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Polyvinyl chloride

Polyvinyl chloride (PVC) is a widely-used plastic. In terms of revenue generated, it is one of the most valuable products of the chemical industry. Globally, over 50% of PVC manufactured is used in construction. As a building material PVC is cheap, and easy to assemble. In recent years, PVC has been replacing traditional building materials such as wood, concrete and clay in many areas. Despite appearing to be an ideal building material, concerns have been raised about the environmental and human health costs of PVC.

Polyvinyl chloride is produced from its monomer, vinyl chloride (chemical formula CH2=CHCl). PVC is a hard plastic that is made softer and more flexible by the addition of plasticizers, the most widely used being phthalates.

There are many uses for PVC including vinyl siding, window profiles, gramophone records (hence the ones made of this material are sometimes called vinyl records) pipe/plumbing/conduit fixtures, bean bags; and, in its soft form, for clothing, upholstery (car seats), flooring, roofing membranes, electrical cables, etc.


Atomic structure

H H H H H H \ / | | | | C == C --> ... -- C -- C -- C -- C -- ... / \ | | | 
| Cl H Cl H Cl H Vinyl chloride monomer Polyvinyl chloride polymer 


Polyvinyl chloride was accidentally discovered on at least two occasions in the 19th century, first in 1838 by Henri Victor Regnault and in 1872 by Eugen Baumann. On both occasions, the polymer appeared as a white solid inside flasks of vinyl chloride that had been left exposed to sunlight. In the early 20th century, the Russian chemist Ivan Ostromislensky and Fritz Klatte of the German chemical company Griesheim-Elektron both attempted to use PVC in commercial products, but difficulties in processing the rigid, sometimes brittle polymer blocked their efforts.

In 1926, Waldo Semon of B.F. Goodrich developed a method to plasticize PVC by blending it with various additives. The result was a more flexible and more easily processed material that soon achieved widespread commercial use.

Health and safety

Most vinyl products are believed to be generally harmless when used properly. However, some of the additives and softeners can leach out of certain vinyl products. Even though soft PVC toys have been made for babies for years, there are concerns that these additives leach out of soft toys into the mouths of the children chewing on them. Vinyl IV bags used in neo-natal intensive care units have also been shown to leach DEHP (di-2-ethyl hexyl phthalate), a phthalate additive. In December 1999 the European Commission placed a temporary ban on the use of phthalate additives in PVC toys for children under the age of three. This was a precautionary measure taken because no validated test method existed at the time to determine the true level of migration of phthalates from individual toys. In 2003 the US Consumer Product Safety Commission (CPSC) denied a petition for a similar ban in the United States but in the USA most companies have voluntarily stopped manufacturing PVC toys for this age group or have eliminated the phthalates. In a draft guidance paper published in September 2002, the US FDA recognizes that many medical devices with PVC containing DEHP are not used in ways that result in significant human exposure to the chemical. However, FDA is suggesting that manufacturers consider eliminating the use of DEHP in certain devices that can result in high aggregate exposures for sensitive patient populations such as e.g. neonates. However, alternative softeners have not been properly tested to determine whether they are safe. Other vinyl products like brand new car interiors, shower curtains, and flooring, to name a few, initially release chemical gases into the air. Some studies indicate that this outgassing of additives may contribute to health complications, but the information on this is preliminary and needs further study.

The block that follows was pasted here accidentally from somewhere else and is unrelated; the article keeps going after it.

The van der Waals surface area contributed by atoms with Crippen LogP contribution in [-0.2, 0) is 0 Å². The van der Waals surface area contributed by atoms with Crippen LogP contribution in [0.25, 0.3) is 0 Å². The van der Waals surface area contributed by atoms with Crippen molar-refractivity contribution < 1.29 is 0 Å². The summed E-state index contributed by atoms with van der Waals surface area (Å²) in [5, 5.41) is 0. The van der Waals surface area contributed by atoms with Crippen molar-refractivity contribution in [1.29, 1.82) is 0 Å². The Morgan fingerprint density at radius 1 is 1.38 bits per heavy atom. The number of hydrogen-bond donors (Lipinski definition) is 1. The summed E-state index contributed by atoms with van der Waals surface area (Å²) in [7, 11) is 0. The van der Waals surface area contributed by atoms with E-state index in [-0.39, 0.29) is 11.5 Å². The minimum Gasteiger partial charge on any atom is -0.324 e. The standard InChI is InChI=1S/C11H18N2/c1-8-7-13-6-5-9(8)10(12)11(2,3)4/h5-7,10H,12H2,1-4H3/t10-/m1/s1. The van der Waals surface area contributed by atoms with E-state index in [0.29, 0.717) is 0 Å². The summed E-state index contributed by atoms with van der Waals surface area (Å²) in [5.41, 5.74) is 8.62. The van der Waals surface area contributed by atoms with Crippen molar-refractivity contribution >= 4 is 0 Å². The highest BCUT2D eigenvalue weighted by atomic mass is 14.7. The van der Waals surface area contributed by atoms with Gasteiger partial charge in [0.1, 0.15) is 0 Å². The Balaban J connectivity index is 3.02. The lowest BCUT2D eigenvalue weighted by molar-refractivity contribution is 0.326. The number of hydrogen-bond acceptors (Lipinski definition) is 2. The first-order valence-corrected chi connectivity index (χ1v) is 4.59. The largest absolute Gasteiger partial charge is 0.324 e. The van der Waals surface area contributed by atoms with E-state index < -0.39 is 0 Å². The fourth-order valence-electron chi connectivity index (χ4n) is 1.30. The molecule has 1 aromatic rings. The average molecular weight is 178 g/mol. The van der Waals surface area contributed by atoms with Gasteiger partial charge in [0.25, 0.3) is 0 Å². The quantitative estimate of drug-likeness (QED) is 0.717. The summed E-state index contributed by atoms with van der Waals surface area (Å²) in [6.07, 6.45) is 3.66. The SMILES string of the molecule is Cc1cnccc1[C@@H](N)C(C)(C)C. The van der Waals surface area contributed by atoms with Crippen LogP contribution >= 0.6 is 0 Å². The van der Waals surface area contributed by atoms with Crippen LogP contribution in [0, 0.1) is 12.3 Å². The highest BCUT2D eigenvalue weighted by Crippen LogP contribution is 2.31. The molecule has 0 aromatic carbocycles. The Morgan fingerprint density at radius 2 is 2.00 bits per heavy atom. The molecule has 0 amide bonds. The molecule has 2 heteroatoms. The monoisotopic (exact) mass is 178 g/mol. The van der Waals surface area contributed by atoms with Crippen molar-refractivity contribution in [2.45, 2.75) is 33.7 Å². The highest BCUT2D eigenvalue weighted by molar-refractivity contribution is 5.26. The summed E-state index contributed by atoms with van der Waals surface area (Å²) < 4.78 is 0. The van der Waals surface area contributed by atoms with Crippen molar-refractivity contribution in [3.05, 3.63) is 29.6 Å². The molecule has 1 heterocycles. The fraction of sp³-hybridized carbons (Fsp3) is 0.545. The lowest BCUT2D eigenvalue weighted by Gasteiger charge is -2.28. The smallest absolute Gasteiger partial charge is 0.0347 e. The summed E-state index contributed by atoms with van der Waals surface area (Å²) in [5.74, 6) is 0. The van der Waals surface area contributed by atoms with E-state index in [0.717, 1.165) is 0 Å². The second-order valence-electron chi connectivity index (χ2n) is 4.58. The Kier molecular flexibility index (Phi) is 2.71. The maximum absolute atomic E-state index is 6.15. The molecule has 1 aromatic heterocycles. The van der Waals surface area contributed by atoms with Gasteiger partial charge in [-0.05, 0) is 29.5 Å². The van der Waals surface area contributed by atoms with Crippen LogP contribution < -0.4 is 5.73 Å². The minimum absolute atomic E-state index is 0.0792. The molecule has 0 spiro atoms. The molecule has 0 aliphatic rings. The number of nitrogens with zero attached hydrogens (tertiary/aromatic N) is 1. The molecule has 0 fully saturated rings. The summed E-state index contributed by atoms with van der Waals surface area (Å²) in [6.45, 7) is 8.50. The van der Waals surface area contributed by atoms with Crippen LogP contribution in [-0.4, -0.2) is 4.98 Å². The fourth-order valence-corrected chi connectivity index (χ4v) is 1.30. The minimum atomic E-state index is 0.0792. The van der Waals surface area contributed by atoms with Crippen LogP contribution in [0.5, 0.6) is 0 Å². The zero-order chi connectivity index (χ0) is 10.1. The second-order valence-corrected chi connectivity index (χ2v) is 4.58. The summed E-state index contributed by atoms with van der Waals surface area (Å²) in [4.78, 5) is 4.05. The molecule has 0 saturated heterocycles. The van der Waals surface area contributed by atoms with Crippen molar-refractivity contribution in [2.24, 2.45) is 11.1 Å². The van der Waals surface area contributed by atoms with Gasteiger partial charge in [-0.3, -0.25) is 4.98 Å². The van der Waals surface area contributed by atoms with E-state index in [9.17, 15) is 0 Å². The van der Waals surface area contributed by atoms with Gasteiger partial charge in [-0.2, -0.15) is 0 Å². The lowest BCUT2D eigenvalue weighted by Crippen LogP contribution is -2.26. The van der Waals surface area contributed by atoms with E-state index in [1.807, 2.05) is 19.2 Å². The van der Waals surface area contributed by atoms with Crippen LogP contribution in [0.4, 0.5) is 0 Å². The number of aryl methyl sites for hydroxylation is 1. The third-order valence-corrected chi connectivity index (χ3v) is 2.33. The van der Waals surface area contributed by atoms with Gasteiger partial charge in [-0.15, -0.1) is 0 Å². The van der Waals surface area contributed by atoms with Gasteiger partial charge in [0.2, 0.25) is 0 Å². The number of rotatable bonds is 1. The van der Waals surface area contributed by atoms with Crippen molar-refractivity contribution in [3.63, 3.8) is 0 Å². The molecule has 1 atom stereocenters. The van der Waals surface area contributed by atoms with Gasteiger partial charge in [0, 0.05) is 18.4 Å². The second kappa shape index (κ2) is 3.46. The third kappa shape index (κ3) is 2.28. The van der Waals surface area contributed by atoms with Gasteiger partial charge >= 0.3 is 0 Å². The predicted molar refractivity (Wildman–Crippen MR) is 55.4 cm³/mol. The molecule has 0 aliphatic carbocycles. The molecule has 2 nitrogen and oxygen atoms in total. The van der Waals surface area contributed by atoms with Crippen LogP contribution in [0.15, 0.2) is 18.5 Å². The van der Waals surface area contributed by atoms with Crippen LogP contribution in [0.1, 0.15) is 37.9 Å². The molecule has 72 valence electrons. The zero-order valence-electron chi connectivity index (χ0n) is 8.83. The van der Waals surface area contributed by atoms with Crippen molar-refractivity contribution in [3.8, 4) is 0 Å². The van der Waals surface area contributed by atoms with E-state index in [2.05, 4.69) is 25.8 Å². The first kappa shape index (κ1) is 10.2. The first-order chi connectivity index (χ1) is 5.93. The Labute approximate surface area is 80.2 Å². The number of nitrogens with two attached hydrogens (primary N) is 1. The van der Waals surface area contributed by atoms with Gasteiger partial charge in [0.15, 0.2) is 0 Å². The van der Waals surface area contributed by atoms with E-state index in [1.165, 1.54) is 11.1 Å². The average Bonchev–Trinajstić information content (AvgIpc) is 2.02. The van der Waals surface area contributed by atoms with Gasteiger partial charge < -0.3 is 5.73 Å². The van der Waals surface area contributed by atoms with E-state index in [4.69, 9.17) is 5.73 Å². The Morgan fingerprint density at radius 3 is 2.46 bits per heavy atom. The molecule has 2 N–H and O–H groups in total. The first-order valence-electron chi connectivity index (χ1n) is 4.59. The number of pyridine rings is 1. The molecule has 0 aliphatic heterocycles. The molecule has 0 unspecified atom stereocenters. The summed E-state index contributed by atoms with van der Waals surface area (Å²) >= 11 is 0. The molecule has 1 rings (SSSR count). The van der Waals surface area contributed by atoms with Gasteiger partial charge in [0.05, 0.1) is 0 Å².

According to some medical studies, the plasticizers added to PVC may cause chronic conditions such as Raynaud's syndrome, scleroderma, cholangiocarcinoma, angiosarcoma, brain cancer and acroosteolysis.

In the late 1960's, Dr. John Creech, and Dr. Maurice Johnson, were the first to clearly link and recognize the carcinogenicity of vinyl chloride monomer to humans; workers in the polyvinyl chloride polymerization section of a B.F. Goodrich plant near Louisville, Kentucky, were diagnosed with liver angiosarcoma, a rare disease. Since that time, studies of PVC workers in Australia, Italy, Germany, and the U.K. have all associated certain types of occupational cancers with exposure to vinyl chloride. The link between angiosarcoma of the liver and long-term exposure to vinyl chloride is the only one which has been confirmed by the International Agency for Research on Cancer.

The environmentalist group Greenpeace has advocated the global phase-out of PVC because they claim dioxin is produced as a byproduct of vinyl chloride manufacture.

In 2004, a joint Swedish-Danish research team found a very strong link between allergies in children and the phthalates DEHP and BBzP, commonly used in PVC. On the other hand, a study by the US Institute of Medicine "Cleaning the Air" concluded that there is "insufficient evidence of a link" between phthalates in vinyl flooring and childhood asthma.

The European Industry, however, has improved production processes to minimize dioxin emissions. Alternative plasticisers are being developed but these alternatives remain significantly more expensive and their technical performance is sometimes not as good as for phthalates.

Resin identification code

The symbol for polyvinyl chloride developed by the Society of the Plastics Industry so that items can be labelled for easy recycling is:

The Unicode character for PVC is U+2675 (HTML ♵).

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